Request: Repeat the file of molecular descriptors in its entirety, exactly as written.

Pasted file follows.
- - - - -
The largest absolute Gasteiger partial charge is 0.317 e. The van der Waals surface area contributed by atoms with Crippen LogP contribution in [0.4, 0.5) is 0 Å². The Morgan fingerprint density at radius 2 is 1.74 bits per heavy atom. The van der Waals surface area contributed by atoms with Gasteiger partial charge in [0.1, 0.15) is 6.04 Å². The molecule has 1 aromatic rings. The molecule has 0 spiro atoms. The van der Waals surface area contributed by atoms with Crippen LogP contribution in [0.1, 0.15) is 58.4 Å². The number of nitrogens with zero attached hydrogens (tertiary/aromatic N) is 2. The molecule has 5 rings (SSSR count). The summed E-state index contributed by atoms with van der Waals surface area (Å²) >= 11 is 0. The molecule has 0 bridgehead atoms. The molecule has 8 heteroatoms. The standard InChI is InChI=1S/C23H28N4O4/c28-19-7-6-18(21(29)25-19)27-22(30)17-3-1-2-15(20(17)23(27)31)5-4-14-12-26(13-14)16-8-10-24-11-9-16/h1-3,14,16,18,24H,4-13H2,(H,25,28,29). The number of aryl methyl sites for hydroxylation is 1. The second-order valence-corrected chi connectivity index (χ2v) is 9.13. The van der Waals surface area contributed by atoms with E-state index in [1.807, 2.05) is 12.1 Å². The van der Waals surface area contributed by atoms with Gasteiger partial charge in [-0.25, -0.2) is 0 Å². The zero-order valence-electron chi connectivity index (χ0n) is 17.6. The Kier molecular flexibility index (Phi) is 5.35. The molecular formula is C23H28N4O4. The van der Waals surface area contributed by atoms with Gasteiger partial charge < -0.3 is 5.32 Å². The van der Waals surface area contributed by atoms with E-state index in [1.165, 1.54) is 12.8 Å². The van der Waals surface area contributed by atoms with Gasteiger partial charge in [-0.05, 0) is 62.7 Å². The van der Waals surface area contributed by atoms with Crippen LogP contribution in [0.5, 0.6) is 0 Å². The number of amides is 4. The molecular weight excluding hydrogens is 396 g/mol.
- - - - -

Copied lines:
The largest absolute Gasteiger partial charge is 0.317 e. The van der Waals surface area contributed by atoms with Crippen LogP contribution in [0.4, 0.5) is 0 Å². The Morgan fingerprint density at radius 2 is 1.74 bits per heavy atom. The van der Waals surface area contributed by atoms with Gasteiger partial charge in [0.1, 0.15) is 6.04 Å². The molecule has 1 aromatic rings. The molecule has 0 spiro atoms. The van der Waals surface area contributed by atoms with Crippen LogP contribution in [0.1, 0.15) is 58.4 Å². The number of nitrogens with zero attached hydrogens (tertiary/aromatic N) is 2. The molecule has 5 rings (SSSR count). The summed E-state index contributed by atoms with van der Waals surface area (Å²) >= 11 is 0. The molecule has 0 bridgehead atoms. The molecule has 8 heteroatoms. The standard InChI is InChI=1S/C23H28N4O4/c28-19-7-6-18(21(29)25-19)27-22(30)17-3-1-2-15(20(17)23(27)31)5-4-14-12-26(13-14)16-8-10-24-11-9-16/h1-3,14,16,18,24H,4-13H2,(H,25,28,29). The number of aryl methyl sites for hydroxylation is 1. The second-order valence-corrected chi connectivity index (χ2v) is 9.13. The van der Waals surface area contributed by atoms with E-state index in [1.807, 2.05) is 12.1 Å². The van der Waals surface area contributed by atoms with Gasteiger partial charge in [-0.25, -0.2) is 0 Å². The zero-order valence-electron chi connectivity index (χ0n) is 17.6. The Kier molecular flexibility index (Phi) is 5.35. The molecular formula is C23H28N4O4. The van der Waals surface area contributed by atoms with Gasteiger partial charge < -0.3 is 5.32 Å². The van der Waals surface area contributed by atoms with E-state index in [1.165, 1.54) is 12.8 Å². The van der Waals surface area contributed by atoms with Gasteiger partial charge in [-0.05, 0) is 62.7 Å². The van der Waals surface area contributed by atoms with Crippen LogP contribution in [0.5, 0.6) is 0 Å². The number of amides is 4. The molecular weight excluding hydrogens is 396 g/mol.